China — PLAAF: Coercive Air Force Of The 21st Century

A per­cep­tive arti­cle on the growth and evo­lu­tion of the PLAAF. In the ear­ly years, PLAAF was con­cep­tu­alised as ancil­lary and long range artillery of the army; PLAAF was quick to embrace RMA after the Gulf war and by the turn of the cen­tu­ry start­ed con­sol­i­dat­ing on var­i­ous aspects like infor­ma­tised and asym­met­ric war­fare tech­niques and enhance its strate­gic pow­er pro­jec­tion capa­bil­i­ty in an effort to build itself into a strate­gic air force by 2020. China’s use of air­pow­er in the 21st cen­tu­ry is also guid­ed by the phi­los­o­phy of coer­cion aimed at com­pelling to change the behav­iour of the tar­get State. The total num­ber of fight­er and bomber air­craft with PLAAF in 2000 con­sist­ed of 1900 J‑6; 720 J‑7; 222 J‑8; 55 Su 27/J‑11; 440 Q‑5 (mod­i­fied MiG 19); 305 H‑5/IL-28; 142 H‑6/­Tu-16 and just about a dozen JH‑71 . Its front line bomber fleet con­sists of no more than a hun­dred H‑6 air­craft with a weapon car­ry­ing pay­load capac­i­ty lim­it­ed to 20,000 pounds; the peri­od did see a change in PLAAF’s pro­file from an ear­li­er force which con­sist­ed of basic fight­ers with lim­it­ed radius of action, low end avion­ics and lim­it­ed fire pow­er capa­bil­i­ties to a force equipped with AWACS, air to air refu­elling and mul­ti-role tac­ti­cal air­craft with high end avion­ics, fire­pow­er and extend­ed radius of action to reach at least the first island chain, Sprat­ly and Para­cel.

This arti­cle is pub­lished with the kind per­mis­sion of “Defence and Secu­ri­ty Alert (DSA) Mag­a­zine” New Del­hi-India

Defence and Security Alert (DSA

 -

It’s been a haughty jour­ney for the Chi­nese air force since its cre­ation from a small army unit based in Wuhan in the mid­dle of the twen­ti­eth cen­tu­ry. In the ear­ly years, PLAAF was con­cep­tu­alised as ancil­lary and long range artillery of the army; which con­tin­ued to be the guid­ing phi­los­o­phy for more than three decades until the com­mand was hand­ed over to a hard-core air force pro­fes­sion­al — Wang Hai. Chi­na dur­ing the course of PLAAF’s evo­lu­tion has had a num­ber of vision­ar­ies who believed that air pow­er should be cen­tral to the mil­i­tary strat­e­gy and there­fore under­lined the impor­tance of it being effec­tive­ly employed in the cal­cu­lus of war-fight­ing doc­trine. In fact Mao as ear­ly as in 1949 had men­tioned that oth­er than hav­ing a pow­er­ful army; it was also imper­a­tive for Chi­na to build a pow­er­ful air force and a navy. Hence it was not only the mil­i­tary but also the polit­i­cal lead­er­ship which had a vision for the air force, though, in its periph­ery, but at the same time acknowl­edg­ing the impor­tance of employ­a­bil­i­ty and the effi­ca­cy of air pow­er in future bat­tle space.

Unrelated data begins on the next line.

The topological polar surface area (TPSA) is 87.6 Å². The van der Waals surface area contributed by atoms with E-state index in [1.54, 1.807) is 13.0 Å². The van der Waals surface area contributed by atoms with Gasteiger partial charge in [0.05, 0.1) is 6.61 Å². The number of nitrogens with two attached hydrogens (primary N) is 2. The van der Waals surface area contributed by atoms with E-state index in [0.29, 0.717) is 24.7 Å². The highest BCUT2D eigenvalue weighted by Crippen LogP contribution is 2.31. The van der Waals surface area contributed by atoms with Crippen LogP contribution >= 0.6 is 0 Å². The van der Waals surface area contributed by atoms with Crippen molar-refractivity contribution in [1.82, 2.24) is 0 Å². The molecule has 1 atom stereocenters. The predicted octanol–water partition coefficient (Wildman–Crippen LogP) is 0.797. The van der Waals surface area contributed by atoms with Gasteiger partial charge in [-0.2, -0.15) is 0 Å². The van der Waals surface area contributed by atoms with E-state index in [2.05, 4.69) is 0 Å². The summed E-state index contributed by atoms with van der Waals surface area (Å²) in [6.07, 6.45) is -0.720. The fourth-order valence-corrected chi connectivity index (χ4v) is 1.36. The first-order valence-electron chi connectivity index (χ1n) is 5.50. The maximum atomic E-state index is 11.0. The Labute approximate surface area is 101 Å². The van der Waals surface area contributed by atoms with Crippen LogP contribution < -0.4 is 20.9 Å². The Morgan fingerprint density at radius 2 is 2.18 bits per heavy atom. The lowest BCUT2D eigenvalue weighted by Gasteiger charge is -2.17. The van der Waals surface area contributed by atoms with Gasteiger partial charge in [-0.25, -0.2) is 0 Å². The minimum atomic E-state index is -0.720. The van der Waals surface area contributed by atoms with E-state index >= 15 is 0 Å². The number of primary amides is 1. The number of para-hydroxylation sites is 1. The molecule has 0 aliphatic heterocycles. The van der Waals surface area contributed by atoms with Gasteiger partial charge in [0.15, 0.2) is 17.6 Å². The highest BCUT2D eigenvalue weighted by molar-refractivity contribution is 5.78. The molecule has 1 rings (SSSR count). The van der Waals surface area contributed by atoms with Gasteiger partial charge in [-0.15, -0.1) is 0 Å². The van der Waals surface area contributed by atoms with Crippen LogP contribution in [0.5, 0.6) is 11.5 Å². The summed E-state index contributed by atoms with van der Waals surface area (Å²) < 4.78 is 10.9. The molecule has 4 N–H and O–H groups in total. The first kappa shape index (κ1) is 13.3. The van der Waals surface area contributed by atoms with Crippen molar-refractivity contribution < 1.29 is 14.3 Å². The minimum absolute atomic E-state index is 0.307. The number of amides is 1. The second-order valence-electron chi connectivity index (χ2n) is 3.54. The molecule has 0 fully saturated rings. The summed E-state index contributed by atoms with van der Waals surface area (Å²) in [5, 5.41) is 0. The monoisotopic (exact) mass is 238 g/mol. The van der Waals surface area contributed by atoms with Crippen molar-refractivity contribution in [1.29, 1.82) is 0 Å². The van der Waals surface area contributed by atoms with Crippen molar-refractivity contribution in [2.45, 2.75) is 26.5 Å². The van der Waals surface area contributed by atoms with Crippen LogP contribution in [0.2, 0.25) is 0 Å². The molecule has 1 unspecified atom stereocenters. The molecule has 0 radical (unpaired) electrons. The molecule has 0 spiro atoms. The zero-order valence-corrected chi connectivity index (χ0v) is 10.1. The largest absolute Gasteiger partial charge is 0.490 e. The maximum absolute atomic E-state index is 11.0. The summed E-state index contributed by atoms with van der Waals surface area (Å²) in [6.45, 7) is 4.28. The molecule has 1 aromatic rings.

Ideation

How­ev­er, China’s secu­ri­ty dilem­ma and PLAAF’s evo­lu­tion basi­cal­ly stems from its polit­i­cal lead­er­ship guid­ed by Mao, Zhou, Deng and Jiang. Mao’s mil­i­tary phi­los­o­phy was deep-root­ed in ‘People’s War’; and also reflect­ed in the large num­bers of anti­quat­ed and lag­gard air­craft in the air force dur­ing that peri­od. Both Mao and Zhou were offen­sive real­ists; though Zhou much less­er of the two; and China’s secu­ri­ty strat­e­gy large­ly expound­ed an intol­er­ant approach; observed the world as a hos­tile place and con­sid­ered that its entire secu­ri­ty dilem­ma was a result of the oth­er coun­tries impe­ri­al­is­tic poli­cies. How­ev­er Deng and Jiang more sober; inte­gra­tionist and believed in the prin­ci­ple of engage­ment and coop­er­a­tion; which was also the hall­mark of defen­sive real­ism and a pil­lar of China’s secu­ri­ty strat­a­gem in the Deng-era. Hence, post-Mao, there was an appar­ent trans­for­ma­tion of the State’s pol­i­cy from ‘offen­sive to defen­sive real­ism’ and Chi­na as a result was push­ing hard to pur­sue a strat­e­gy of main­tain­ing ami­ca­ble rela­tion­ship with its neigh­bours. The trans­mu­ta­tion of the evo­lu­tion­ary shift in the post-Mao era was fol­lowed by prop­a­ga­tion of Four Mod­erni­sa­tions; favour­ing mod­erni­sa­tion of all sec­tors in the econ­o­my. The con­cept had been prop­a­gat­ed by Zhou in Jan­u­ary of 1975 while speak­ing before the fourth Nation­al People’s Con­gress and Deng car­ried it for­ward by lay­ing empha­sis on mod­erni­sa­tion of agri­cul­ture fol­lowed by indus­try, sci­ence and tech­nol­o­gy and then nation­al defence. The Four Mod­erni­sa­tions did not how­ev­er cat­a­logue mil­i­tary or nation­al defence as its last pil­lar; but only stat­ed an idea that nation­al defence must be built on a country’s eco­nom­ic strength and there­fore, it was first essen­tial to strength­en the fun­da­men­tals before ini­ti­at­ing the process of its mil­i­tary mod­erni­sa­tion.

————————–
1 Frank W Moore, “China’s Mil­i­tary Capa­bil­i­ties”, Pub­lished for Insti­tute for Defence and Dis­ar­ma­ment Stud­ies, Cam­bridge MA, June 2000.

Team GlobDef

Team GlobDef

Seit 2001 ist GlobalDefence.net im Internet unterwegs, um mit eigenen Analysen, interessanten Kooperationen und umfassenden Informationen für einen spannenden Überblick der Weltlage zu sorgen. GlobalDefenc.net war dabei die erste deutschsprachige Internetseite, die mit dem Schwerpunkt Sicherheitspolitik außerhalb von Hochschulen oder Instituten aufgetreten ist.

Alle Beiträge ansehen von Team GlobDef →